What is next for solar in the US? SEPA’s Hamm pictures a burst of innovation to make it easier and cheaper for customers to purchase solar power. She points to Berkeley FIRST, a solar financing programme begining this year through the city of Berkeley, California. Property owners can borrow money from the city to install PV systems and pay it back over 20 years through an annual special tax attached to property tax bills. The tax is paid only by Berkeley property owners who choose to participate in the programme and the financing costs compare to a traditional equity line or mortgage. If the owner sells the property, the payment obligation is transferred to the next owner.
On the national level, with the solar credit intact for eight years, the industry is now expected to push for a national renewable energy portfolio standard, national standards for interconnection, and better job training programmes, according SEIA’s Resch. The industry will also push for much-needed transmission construction to move solar energy from the south-western US to the Midwest and even the east of the country.
Finally, Resch sees his organization encouraging favourable treatment of solar energy in any climate change legislation that Congress takes up. The climate change debate, however, is likely to be postponed until at least the second half of 2009 because lawmakers will be busy early in the session dealing with the financial crisis, according to US Senator Maria Cantwell, a Democrat from Washington state. Ultimately, the financial crisis could spur more consumer interest in solar energy, according to SolarCity’s Rive. With money tight, homeowners are looking ‘at every single penny’ to reduce their operating expenses. ‘If they can cut their utility bill by 10 or 20%, they are highly motivated’, Rive says.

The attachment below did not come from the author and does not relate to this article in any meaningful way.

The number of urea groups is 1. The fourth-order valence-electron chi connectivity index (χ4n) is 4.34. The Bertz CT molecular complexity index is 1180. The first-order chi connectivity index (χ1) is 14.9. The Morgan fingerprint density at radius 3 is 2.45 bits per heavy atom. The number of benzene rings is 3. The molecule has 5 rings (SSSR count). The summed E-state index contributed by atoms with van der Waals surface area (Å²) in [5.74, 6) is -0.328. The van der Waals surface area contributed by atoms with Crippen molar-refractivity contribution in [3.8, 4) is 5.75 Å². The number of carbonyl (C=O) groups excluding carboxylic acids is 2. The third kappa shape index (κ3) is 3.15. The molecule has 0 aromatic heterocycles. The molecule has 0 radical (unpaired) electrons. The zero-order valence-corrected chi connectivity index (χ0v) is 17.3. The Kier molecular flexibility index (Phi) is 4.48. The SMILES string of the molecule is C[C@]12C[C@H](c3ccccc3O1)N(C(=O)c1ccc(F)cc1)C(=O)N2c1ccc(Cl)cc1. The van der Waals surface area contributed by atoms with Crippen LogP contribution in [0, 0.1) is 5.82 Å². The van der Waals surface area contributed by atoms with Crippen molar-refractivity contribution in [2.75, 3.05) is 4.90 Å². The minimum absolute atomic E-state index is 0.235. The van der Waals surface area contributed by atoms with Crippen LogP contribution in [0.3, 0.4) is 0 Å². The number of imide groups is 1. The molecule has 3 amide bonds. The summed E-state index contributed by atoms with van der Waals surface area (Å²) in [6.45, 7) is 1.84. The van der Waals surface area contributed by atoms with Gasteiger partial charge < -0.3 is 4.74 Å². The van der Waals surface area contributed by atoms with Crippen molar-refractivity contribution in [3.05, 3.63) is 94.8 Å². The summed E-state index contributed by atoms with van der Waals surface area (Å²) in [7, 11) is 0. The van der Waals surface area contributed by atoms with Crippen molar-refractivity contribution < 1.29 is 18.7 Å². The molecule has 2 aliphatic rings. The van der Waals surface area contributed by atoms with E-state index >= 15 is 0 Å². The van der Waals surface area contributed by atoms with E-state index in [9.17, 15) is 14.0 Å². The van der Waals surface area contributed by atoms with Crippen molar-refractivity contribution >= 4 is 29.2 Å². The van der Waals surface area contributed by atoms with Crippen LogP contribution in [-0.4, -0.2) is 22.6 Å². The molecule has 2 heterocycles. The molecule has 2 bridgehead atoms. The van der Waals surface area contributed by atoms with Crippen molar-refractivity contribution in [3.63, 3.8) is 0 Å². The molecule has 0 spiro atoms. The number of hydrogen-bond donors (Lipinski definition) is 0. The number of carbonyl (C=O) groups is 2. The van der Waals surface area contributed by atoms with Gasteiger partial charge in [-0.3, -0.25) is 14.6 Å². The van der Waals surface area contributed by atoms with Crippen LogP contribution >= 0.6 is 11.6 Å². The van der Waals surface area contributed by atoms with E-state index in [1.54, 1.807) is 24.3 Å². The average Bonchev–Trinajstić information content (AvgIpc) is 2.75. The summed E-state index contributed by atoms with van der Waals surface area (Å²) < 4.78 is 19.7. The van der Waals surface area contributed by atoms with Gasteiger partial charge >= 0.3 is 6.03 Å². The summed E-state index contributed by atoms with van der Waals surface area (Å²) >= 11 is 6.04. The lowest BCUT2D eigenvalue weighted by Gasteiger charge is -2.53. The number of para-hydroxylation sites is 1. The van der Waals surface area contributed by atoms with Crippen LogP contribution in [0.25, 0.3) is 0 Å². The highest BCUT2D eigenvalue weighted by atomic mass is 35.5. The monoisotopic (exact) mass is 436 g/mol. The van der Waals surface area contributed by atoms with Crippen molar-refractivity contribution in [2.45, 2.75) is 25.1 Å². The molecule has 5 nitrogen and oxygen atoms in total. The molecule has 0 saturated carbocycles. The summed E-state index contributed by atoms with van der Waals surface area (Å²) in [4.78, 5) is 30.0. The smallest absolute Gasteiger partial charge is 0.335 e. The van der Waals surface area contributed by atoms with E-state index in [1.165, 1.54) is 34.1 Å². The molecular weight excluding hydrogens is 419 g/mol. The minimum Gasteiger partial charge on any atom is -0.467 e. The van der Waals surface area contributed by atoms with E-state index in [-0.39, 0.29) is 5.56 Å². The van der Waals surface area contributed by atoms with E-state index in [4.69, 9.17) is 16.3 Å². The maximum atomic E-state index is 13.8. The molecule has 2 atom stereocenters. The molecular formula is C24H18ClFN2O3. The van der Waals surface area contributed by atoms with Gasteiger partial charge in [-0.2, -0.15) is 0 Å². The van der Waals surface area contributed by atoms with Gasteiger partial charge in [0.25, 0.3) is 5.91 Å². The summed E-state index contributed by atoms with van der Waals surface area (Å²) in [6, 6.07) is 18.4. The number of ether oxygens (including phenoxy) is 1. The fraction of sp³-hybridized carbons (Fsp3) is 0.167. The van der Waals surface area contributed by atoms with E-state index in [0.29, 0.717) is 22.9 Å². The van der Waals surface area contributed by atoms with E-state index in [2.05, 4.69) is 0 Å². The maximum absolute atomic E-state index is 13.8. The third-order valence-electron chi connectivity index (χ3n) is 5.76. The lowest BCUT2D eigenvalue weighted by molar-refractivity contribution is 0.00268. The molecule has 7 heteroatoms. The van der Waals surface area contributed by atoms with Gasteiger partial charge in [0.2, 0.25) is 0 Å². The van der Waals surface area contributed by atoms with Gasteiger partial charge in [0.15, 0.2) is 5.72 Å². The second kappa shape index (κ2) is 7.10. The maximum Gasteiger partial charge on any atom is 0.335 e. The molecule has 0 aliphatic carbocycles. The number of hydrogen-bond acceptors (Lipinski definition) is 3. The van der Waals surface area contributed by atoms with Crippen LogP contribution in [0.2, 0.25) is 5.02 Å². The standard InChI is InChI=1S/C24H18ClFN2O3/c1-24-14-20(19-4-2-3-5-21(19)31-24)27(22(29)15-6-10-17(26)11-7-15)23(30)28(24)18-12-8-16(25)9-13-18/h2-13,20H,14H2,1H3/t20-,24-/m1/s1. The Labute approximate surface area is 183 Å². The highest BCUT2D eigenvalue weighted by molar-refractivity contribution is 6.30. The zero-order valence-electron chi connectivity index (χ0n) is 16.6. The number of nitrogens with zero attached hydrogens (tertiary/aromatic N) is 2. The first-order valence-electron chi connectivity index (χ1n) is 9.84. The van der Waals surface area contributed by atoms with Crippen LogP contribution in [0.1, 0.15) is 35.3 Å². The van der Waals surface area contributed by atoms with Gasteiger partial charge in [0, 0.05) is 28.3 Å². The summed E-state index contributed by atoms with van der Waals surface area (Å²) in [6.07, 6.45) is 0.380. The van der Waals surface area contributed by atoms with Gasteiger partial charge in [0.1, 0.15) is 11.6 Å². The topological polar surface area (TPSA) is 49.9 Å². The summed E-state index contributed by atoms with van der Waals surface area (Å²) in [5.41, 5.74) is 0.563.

With a harsh credit sector and a promising long-term tax credit, the industry seems destined to take a new shape. The ‘status quo won’t cut’, Hamm said. ‘We are operating in a time that is very different. Be bold. Be innovative. Be strategic’.